The Red Queen like you’ve never seen her before, or my review of Heartless



By: Marissa Meyer 

Publisher: Feiwei & Friends

Publication Date: November 8th, 2016

Format: Hardcover


Catherine may be one of the most desired girls in Wonderland and a favorite of the unmarried King, but her interests lie elsewhere. A talented baker, she wants to open a shop and create delectable pastries. But for her mother, such a goal is unthinkable for a woman who could be a queen.

At a royal ball where Cath is expected to receive the King’s marriage proposal, she meets handsome and mysterious Jest. For the first time, she feels the pull of true attraction. At the risk of offending the King and infuriating her parents, she and Jest enter into a secret courtship.

Cath is determined to choose her own destiny. But in a land thriving with magic, madness, and monsters, fate has other plans.

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2016 was quite the year for anti-heroines, from Adelina to Lada to Alex. And although it’s now 2017, I have to add Catherine Pinkerton, AKA the Queen of Hearts, to the list of anti-heroines whose stories I enjoyed.

Considering the amazingness of Marissa Meyer’s Lunar Chronicles, I had high hopes for her Alice in Wonderland retelling. Fortunately, she didn’t disappoint–Heartless was just as good as it was hyped to be, and I couldn’t put it down once I started. Catherine was a compelling character, fun and sweet but with an edge of desperation to her, and trying to guess how she would twist herself into becoming the villain gave the story a definite edge for me.

I really loved how all she really wanted was to become a baker and open up a store, even though her parents were very forceful about her marriage to the sweet and uncomplicated, if rather undesirable, King. The story started out so innocently that, if you didn’t know that Catherine was supposed to end up a villain, you might not have guessed it just from reading the first ¾ of the book. But there was something of an edge to her, still, which I appreciated. She definitely wasn’t a villain, but from the first page she was frustrated and desperate enough that I could guess at her eventual path. It was a surprise, but not a total shock, when the story turned darker.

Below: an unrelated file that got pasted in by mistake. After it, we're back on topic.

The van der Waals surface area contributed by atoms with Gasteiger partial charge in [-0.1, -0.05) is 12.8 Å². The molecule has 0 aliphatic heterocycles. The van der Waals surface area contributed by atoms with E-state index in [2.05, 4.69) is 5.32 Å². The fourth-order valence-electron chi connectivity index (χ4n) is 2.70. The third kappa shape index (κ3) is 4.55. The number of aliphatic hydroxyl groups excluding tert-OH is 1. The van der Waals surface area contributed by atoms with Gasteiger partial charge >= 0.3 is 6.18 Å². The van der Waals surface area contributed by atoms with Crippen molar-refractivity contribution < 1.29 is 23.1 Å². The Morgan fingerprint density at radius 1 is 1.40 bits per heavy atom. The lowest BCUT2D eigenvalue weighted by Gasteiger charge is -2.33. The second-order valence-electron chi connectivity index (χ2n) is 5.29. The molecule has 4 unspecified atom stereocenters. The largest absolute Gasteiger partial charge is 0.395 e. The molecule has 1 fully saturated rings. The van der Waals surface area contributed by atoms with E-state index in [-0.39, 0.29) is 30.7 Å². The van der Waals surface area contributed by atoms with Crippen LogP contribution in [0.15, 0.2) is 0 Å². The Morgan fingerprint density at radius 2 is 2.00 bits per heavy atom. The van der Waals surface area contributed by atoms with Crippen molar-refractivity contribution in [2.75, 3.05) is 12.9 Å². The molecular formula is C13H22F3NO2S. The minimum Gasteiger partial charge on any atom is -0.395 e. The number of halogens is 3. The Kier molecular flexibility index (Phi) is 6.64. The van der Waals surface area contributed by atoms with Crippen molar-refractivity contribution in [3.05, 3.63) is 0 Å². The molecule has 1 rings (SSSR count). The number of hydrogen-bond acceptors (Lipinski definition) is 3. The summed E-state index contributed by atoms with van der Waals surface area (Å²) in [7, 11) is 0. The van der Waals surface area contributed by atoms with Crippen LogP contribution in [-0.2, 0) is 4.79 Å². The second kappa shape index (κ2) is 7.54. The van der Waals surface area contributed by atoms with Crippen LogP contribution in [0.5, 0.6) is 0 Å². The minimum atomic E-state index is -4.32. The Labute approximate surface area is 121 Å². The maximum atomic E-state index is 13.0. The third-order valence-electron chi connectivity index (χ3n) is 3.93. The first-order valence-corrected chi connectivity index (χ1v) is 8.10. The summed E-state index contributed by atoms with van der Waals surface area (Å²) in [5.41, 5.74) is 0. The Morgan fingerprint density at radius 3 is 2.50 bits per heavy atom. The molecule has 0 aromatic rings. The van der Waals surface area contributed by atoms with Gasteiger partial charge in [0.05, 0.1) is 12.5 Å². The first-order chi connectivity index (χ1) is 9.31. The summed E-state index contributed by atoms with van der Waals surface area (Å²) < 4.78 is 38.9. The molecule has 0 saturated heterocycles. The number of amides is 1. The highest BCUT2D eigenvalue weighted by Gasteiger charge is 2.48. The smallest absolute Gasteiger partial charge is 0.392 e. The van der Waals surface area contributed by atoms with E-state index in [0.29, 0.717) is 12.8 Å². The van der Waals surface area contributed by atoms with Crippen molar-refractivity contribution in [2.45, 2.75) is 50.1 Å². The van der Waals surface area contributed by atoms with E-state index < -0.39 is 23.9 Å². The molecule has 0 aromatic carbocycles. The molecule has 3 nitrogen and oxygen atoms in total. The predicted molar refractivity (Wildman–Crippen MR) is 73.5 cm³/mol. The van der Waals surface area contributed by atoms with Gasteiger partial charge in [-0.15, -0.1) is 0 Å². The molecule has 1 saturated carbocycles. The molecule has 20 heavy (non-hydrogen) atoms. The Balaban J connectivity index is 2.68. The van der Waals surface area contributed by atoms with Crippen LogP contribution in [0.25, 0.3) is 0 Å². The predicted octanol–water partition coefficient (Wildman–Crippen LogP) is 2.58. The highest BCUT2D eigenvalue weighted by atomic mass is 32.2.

What really changes her is meeting Jest, the court joker who turns out to be so much more. Although there was something of insta-love there, which I disapproved of, it felt somewhat realistic given the circumstances (Cath’s desperation to avoid a marriage to the King). And I thought how it played out was both touchingly whimsical and realistic. I mean, don’t we all want to be swept off our feet by someone who is not only tall, dark and handsome, but also makes us laugh? And I liked how the minute Jest starts to fall for her is when she snorts when she laughs.

Their story was adorable, forbidden love and all, and how it played out with Jest also acting as mediator between Cath and the King was also fascinating. It was a sticky situation, which kept me on my toes in ways that I didn’t expect, especially when Jest’s true purpose was finally revealed. But I also felt that it was inevitable that it ended the way that it did–forbidden love plus anti-heroine spelled out pretty clearly that something would go wrong, and although I wished it could have been a happy ending, I knew it wouldn’t be. I’m certain that this is the reason other people dislike reading books with anti-heroines…but I love and respect authors who have the guts to tell the story of the villain. After all, every villain is a hero in their own mind.

Although to the best of my knowledge I haven’t actually read Alice in Wonderland, from all of the many variants I’ve read I know what fits. The inclusion of the jabberwocky, the vorpal sword, and the Mad Hatter’s tea party were all inventive and fun, and helped to ground the world in the Alice legend, but also worked well within the plot. And the parts that were included–like the rhyming Raven who said ‘nevermore’, and the addition of Peter Peter, Pumpkin Eater, were also fun, whimsical and key to the plot, which I liked. There were plenty of little details which helped to flesh the world out, and give it shape within the Alice legend. And I could easily see how the world that Marissa Meyer was sketching would eventually give rise to Alice and her tale. Heartless is, in other words, a masterfully done story about the heroism of villains, and a fun read if you love the Lunar Chronicles or Alice stories.

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Disclaimer: The synopsis and cover picture were pulled from the book’s Goodreads page. Neither belong to us.

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